Well, not quite. The can - or for that matter the 5-gal pail - is by no means an endangered commodity in Smiland's L.A. paint-production plant. But a partnership formed by MicroBlend and Smiland has created a mini-revolution in the manufacturing of waterborne architectural paint that the two venture partners say could generate maximum returns as the technology evolves and expands, and eventually accounts for a sizable portion of Smiland's paint volume.
The MicroBlend-Smiland Paint venture represents the first commercial application of a patented paint-manufacturing process developed over a period of several years by MicroBlend Technologies, a business founded by Danny McClain, who previously had developed a similar processing system in Arizona for the manufacture of elastomeric materials. McClain, Micro Blend president, spent several years perfecting the process, in which paint is actually mixed and packaged at the retail outlet rather than the manufacturing plant.
In the process developed by the MicroBlend-Smiland team, the paint components are manufactured at Smiland's Los Angeles coatings plant using conventional production processes. But instead of mixing all the paint constituents and packaging the finished product in cans or pails at the plant, the major components of the paint are kept segregated in five different 275-gal tote tanks. The tanks are shipped to the retail site - in Smiland's case, to three company paint stores in Los Angeles, San Francisco and Napa, CA.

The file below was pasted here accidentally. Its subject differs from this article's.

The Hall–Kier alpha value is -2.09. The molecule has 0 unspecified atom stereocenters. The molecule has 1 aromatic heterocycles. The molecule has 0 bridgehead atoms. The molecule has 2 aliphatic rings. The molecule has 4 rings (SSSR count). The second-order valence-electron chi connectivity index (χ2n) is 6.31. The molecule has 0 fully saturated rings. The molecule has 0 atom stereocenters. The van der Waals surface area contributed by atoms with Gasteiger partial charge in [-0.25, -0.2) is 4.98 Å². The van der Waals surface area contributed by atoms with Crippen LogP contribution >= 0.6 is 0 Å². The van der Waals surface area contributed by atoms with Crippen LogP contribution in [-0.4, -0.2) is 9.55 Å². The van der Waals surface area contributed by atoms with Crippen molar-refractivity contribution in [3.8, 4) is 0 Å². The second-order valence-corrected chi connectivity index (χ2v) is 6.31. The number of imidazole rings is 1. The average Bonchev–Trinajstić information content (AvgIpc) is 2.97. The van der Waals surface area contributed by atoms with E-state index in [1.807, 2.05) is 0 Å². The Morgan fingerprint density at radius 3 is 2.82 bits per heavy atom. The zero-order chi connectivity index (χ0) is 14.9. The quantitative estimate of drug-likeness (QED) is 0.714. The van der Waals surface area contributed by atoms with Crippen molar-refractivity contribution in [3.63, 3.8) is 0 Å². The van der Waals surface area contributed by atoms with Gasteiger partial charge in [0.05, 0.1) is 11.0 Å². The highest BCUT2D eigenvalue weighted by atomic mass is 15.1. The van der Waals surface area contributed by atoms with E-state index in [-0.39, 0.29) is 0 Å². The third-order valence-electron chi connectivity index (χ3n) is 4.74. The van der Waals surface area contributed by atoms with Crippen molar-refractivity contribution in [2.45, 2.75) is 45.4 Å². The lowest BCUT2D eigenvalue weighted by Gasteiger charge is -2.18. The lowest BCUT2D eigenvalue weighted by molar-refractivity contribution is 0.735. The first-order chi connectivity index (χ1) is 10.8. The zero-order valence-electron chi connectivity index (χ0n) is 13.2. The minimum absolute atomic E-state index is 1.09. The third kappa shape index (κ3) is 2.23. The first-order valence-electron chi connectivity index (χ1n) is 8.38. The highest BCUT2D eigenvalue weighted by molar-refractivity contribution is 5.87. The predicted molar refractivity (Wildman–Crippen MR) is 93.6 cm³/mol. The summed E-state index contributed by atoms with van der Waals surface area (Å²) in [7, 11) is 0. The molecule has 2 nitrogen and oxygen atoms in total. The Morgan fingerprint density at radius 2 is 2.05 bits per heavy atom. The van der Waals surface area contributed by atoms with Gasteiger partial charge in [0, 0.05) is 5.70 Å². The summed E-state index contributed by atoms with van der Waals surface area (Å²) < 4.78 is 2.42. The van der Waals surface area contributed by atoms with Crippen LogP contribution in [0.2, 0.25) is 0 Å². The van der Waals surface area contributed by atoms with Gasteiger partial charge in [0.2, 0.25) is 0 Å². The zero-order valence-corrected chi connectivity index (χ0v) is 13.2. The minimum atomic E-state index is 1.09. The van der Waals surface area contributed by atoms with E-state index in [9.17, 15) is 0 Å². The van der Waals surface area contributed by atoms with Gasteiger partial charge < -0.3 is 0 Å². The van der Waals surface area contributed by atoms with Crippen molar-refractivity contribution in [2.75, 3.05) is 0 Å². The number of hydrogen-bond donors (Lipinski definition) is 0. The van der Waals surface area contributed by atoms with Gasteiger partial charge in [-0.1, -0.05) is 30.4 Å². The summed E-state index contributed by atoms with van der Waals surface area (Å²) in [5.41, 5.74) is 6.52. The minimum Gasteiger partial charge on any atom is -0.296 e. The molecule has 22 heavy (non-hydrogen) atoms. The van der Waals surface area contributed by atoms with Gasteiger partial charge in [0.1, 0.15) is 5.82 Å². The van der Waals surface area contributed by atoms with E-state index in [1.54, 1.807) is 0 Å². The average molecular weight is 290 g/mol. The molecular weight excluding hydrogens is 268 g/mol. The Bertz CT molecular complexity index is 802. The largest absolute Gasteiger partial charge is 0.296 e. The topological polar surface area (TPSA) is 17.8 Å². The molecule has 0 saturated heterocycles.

At the paint store, the five tanks are integrated into the MicroBlend system, a machine that mixes material from the tanks into the finished product, with the mix automatically determined by a menu-driven selection process. The finished paint is then dispensed into a 1- or 5-gal container, weighed gravimetrically, tinted manually, and shaken in a conventional paint shaker. The lid is placed on the container, and a label - which is automatically printed when the formula is entered - is manually applied.
Essentially, a sizable portion of the production process has been transferred from the plant to the retail outlet. The paint goes from the tote tank to the customer's car trunk in just a few minutes, say the developers of the system. The process, said Smiland Paint Co. President Bob Smiland, opens up the possibility of the "inventory-less" paint store - not counting unfilled paint containers, of course.
Next thing you know, those trendsetters on the West Coast will be selling paint at drive-through windows.
"The system can make a high-durability, high-gloss exterior gallon of paint in as little as 25 seconds. A five-gallon pail takes about one minute," McClain said. The development partners are at work on the addition of an automatic tint system that would incorporate the tinting segment of the process into the blend.